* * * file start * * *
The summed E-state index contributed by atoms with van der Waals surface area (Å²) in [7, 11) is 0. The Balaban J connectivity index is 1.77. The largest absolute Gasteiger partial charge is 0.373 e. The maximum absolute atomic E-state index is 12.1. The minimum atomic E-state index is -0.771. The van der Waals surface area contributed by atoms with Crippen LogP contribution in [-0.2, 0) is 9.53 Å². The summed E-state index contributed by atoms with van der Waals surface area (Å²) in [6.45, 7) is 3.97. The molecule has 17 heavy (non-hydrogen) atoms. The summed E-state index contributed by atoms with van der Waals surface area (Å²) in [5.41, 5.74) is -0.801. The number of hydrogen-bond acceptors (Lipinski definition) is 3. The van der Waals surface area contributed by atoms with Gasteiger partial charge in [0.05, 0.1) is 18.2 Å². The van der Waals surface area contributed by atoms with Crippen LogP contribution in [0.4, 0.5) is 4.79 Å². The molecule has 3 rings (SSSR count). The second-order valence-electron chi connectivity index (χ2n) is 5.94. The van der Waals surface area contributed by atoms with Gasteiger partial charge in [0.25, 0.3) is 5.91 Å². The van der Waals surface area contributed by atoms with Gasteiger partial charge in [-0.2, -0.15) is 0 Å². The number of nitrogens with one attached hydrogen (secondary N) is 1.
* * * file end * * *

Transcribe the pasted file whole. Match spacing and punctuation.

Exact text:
The summed E-state index contributed by atoms with van der Waals surface area (Å²) in [7, 11) is 0. The Balaban J connectivity index is 1.77. The largest absolute Gasteiger partial charge is 0.373 e. The maximum absolute atomic E-state index is 12.1. The minimum atomic E-state index is -0.771. The van der Waals surface area contributed by atoms with Crippen LogP contribution in [-0.2, 0) is 9.53 Å². The summed E-state index contributed by atoms with van der Waals surface area (Å²) in [6.45, 7) is 3.97. The molecule has 17 heavy (non-hydrogen) atoms. The summed E-state index contributed by atoms with van der Waals surface area (Å²) in [5.41, 5.74) is -0.801. The number of hydrogen-bond acceptors (Lipinski definition) is 3. The van der Waals surface area contributed by atoms with Gasteiger partial charge in [0.05, 0.1) is 18.2 Å². The van der Waals surface area contributed by atoms with Crippen LogP contribution in [0.4, 0.5) is 4.79 Å². The molecule has 3 rings (SSSR count). The second-order valence-electron chi connectivity index (χ2n) is 5.94. The van der Waals surface area contributed by atoms with Gasteiger partial charge in [0.25, 0.3) is 5.91 Å². The van der Waals surface area contributed by atoms with Gasteiger partial charge in [-0.2, -0.15) is 0 Å². The number of nitrogens with one attached hydrogen (secondary N) is 1.